Magazine article American Banker

Crisis Lines to Be Made Available to More Banks

Magazine article American Banker

Crisis Lines to Be Made Available to More Banks

Article excerpt

More financial institutions will have access to the government's emergency telephone lines under a Sept. 11-inspired initiative to protect the country's economic infrastructure during a crisis.

The Financial and Banking Information Infrastructure Committee, a public-private group created last fall by the Bush administration, announced it has simplified the application process to encourage more participation by banks and other financial services companies.

Institutions with a national or large regional presence, and registered securities or futures exchanges, can join the program. Not all would qualify under the simplified process; an organization's eligibility would be determined by its role in the national economy.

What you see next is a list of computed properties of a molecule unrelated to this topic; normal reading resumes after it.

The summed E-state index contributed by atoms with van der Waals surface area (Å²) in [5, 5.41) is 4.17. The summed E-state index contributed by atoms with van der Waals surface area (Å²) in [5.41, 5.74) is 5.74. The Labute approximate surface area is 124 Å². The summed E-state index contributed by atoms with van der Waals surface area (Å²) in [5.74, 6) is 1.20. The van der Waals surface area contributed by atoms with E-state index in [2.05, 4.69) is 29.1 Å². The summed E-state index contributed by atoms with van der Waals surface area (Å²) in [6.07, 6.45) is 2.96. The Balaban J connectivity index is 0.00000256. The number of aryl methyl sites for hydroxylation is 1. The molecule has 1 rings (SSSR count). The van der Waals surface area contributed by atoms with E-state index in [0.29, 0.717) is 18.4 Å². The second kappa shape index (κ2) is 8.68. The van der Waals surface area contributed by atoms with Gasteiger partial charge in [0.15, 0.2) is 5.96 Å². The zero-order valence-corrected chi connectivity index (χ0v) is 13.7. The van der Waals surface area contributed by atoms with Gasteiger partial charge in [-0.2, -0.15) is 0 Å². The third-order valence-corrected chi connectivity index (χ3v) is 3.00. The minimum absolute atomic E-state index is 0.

The infrastructure committee's interim policy says that a company's primary federal regulator would "recommend federal sponsorship of institutions that it considers critical to the performance of national security or emergency preparedness functions necessary to maintain the national economic posture during a national or regional emergency."

The card allowing access to the emergency phone network would be issued to "key personnel with crisis management responsibilities or other senior management personnel responsible for carrying out communications during times of emergency," the interim policy states.

Established in 1994, the Government Emergency Telecommunications Service (Gets) Card Program has provided emergency-phone-line access to government agencies and to hospitals and other private institutions considered vital to the national good.

Currently, interested parties apply directly to the National Communications System, which is made up of 22 cabinet departments and federal agencies. The system was created in 1963 by President Kennedy to administer emergency telephone systems after the United States, the former Soviet Union, and NATO had communications problems during the Cuban Missile Crisis. …

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